Meanwhile, renovators are gradually working their way toward the north end of the mall, where they are taking up the old floor and installing new railings between Centre Court and the galleria outside Sears. Construction of a new entrance from the mall to the adjoining 250 Yonge Street office tower also is underway. Below are some photos I took of Centre Court today as well as a pic from last August of the court and fountain; today’s pics show how markedly the floor and railing changes have improved the Eaton Centre interior. Still to come are redevelopment of the mall’s food court areas plus lighting enhancements and the installation of what promises to be a spectacular galleria ceiling light sculpture created by the U.K.’s United Visual Artists. You can read more about the Eaton Centre revitalization project here.





Big digs: A look at how the earth’s been moving for five condos and a new waterfront college campus

Hole-y moley! That’s my reaction to several mighty big excavations currently underway for a half dozen major construction projects in the southern half of downtown.

One of the biggest (above) is for the new waterfront campus of George Brown College, situated between Sherbourne Common and the Corus Entertainment head office, both of which opened in 2010.

Just down the road, an even bigger dig is in progress for the Waterlink at Pier 27 condo complex.

Meanwhile, York Centre is the site of an enormous L-shaped excavation where the two ICE condo towers (65 and 55 storeys tall, respectively) and their office highrise sister (31 floors) ultimately will rise alongside the new Infinity3 three condo building (35 storeys).

Finally, on nearby Front Street West, holes are gradually getting deeper for Fly Condos (24 floors) and the 300 Front Street West condo tower (49 storeys).

Here’s a set of photos I’ve taken of these project sites recently, including some aerial shots from the CN Tower.


New George Brown College waterfront campus site August 29 2010

George Brown College waterfront campus excavation August 29 2010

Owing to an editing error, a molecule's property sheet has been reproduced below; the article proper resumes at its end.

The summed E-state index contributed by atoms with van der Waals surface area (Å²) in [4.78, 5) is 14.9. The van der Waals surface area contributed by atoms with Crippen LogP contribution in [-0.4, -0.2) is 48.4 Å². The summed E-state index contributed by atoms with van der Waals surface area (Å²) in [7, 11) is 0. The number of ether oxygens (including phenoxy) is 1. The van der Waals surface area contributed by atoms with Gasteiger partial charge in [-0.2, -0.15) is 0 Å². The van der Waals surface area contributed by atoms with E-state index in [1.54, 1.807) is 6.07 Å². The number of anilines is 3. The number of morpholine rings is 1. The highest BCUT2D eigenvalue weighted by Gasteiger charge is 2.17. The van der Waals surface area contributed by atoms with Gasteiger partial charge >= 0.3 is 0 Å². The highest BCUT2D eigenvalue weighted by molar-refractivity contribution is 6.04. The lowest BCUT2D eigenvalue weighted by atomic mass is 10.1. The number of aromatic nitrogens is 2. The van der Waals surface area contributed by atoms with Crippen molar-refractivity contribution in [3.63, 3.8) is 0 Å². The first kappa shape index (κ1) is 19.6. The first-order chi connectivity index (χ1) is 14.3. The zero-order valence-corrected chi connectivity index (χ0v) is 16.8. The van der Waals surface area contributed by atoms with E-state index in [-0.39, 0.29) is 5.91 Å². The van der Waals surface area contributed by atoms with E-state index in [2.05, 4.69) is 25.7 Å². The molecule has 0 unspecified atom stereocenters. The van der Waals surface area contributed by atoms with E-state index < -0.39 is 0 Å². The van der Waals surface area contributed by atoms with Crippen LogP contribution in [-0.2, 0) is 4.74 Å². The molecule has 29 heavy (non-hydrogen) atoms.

George Brown College waterfront campus excavation August 29 2010

Waterlink at Pier 27 excavation November 2 2010

Waterlink at Pier 27 excavation November 2 2010

Waterlink at Pier 27 excavation November 9 2010

ICE + Infinity3 condos excavation November 2 2010

ICE + Infinity3 condos excavation November 2 2010

ICE + Infinity3 condos excavation November 2 2010

ICE + Infinity3 condos excavation November 2 2010

ICE + Infinity3 condos excavation November 2 2010

Fly Condos excavation January 3 2011

Fly Condos excavation January 3 2011

Fly Condos excavation January 3 2011

Fly Condos excavation November 2 2010

Fly Condos excavation November 2 2010

300 Front Street West excavation January 3 2011

300 Front Street West excavation January 3 2011

300 Front Street West excavation January 3 2011

300 Front Street West excavation January 3 2011

300 Front Street West excavation November 2 2010

300 Front Street West excavation November 2 2010

Urban planning experts foresee Toronto growing up, rather than out, during the next 50 years

Tall buildings. Lots and lots of tall, new buildings. That’s what experts foresee for Toronto in the year 2061 — and not just downtown. Four specific neighbourhoods — Bloor Street/Kipling Avenue in Etobicoke, Yonge Street/Highway 401 in North York, Yonge Street/Eglinton Avenue, and McCowan Rd./Highway 401 in Scarborough — will experience massive highrise building booms to accommodate hundreds of thousands of immigrants and new residents expected to move here, they say.